Some 65 percent of respondents said their organization was starting with simple communication, using text messaging and email to communicate with patients. Another 56 percent are using personal health records, often made accessible through patient portals and as a component of providers’ electronic health records systems.

More than half (54 percent) of respondents’ healthcare organizations are offering telemedicine and virtual physician visits. Acceptance of these kinds of virtual encounters is rapidly rising to meet rising consumer demand and the cost constraints imposed by value-based care.

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Another 40 percent of respondents said their organizations are offering mobile apps to consumers; another 37 percent are offering web-based interactive programs to consumers. While respondents reported a variety of other digital health initiatives are underway, none of them were mentioned by more than 20 percent of respondents.

Consumers are looking use more digital health technologies, and providers are reading the tea leaves and adjusting course. For example, the American Medical Association has developed a playbook to help doctors implement digital health technologies, saying the initiative is crucial for its membership because the use of emerging technologies will be a force in transforming healthcare.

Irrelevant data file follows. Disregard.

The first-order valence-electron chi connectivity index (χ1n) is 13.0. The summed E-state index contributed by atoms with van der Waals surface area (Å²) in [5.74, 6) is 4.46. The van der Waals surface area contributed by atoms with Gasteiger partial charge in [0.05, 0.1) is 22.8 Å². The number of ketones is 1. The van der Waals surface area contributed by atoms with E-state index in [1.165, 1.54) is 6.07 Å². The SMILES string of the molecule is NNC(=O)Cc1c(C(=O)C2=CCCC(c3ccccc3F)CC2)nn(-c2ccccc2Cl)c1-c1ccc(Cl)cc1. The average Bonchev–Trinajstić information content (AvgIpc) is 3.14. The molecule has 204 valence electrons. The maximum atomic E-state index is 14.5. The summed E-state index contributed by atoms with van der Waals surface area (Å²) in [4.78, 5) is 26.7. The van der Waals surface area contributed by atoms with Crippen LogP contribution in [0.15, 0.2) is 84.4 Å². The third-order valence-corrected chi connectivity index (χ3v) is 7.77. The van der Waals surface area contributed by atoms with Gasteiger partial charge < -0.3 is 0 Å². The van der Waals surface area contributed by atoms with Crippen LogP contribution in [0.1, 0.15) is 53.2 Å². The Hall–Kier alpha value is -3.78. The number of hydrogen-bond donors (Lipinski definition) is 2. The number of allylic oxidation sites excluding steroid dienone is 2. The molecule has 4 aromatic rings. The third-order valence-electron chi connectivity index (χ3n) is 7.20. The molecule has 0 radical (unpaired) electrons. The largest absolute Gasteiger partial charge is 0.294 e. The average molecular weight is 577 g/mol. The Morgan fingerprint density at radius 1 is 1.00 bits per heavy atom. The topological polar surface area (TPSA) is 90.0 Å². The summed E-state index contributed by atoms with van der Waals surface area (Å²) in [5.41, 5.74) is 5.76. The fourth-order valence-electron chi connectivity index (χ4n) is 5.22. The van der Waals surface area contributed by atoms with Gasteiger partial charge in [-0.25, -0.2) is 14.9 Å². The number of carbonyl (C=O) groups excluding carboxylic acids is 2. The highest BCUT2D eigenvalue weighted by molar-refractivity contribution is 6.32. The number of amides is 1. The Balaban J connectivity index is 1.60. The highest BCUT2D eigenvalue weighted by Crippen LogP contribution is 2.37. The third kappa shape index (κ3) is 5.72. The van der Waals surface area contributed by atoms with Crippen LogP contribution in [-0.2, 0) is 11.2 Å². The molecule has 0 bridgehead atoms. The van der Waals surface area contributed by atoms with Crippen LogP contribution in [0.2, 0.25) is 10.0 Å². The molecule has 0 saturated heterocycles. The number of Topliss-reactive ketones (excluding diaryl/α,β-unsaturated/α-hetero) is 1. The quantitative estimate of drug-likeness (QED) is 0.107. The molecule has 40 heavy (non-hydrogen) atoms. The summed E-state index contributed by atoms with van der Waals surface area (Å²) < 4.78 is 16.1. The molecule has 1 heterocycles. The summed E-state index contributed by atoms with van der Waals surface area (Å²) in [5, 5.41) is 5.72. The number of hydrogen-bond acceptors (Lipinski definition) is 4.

“Digital tools that enable new methods and modalities to improve healthcare, enable lifestyle change and create efficiencies are proliferating quickly,” contends the AMA. The guide, which is designed for care teams and administrators in medical practices of all sizes and areas of specialty, includes key steps, best practices and resources to accelerate the adoption of digital health solutions, according to the AMA.

It’s not just medical professionals who see the transformational sea change of digital health ready to disrupt the industry. Some of the nation’s largest technology companies are entering the scene.

For example:

  • Amazon in the past year has made a number of significant moves that are fueling speculation about what the online giant’s ambitions might be in the healthcare sector, including staffing up on healthcare IT experts and making key acquisitions that could give it an entry point to the market.
  • Walgreens Boots Alliance and Microsoft have entered a seven-year agreement to form a strategic partnership to build digital healthcare solutions. The companies say they are joining forces to develop new healthcare delivery models, technology and retail innovations. The intent is to combine Microsoft’s Azure cloud and AI platform with Walgreens’ customer reach, retail pharmacy locations, outpatient services and industry expertise.
  • Humana, one of the country’s largest healthcare insurance companies, plans to bolster its digital health and analytics capabilities with a new development center located in Boston’s Seaport neighborhood.

As new companies expand healthcare options for consumers, traditional healthcare providers will inexorably be pulled to adjust their models to incorporate digital technologies.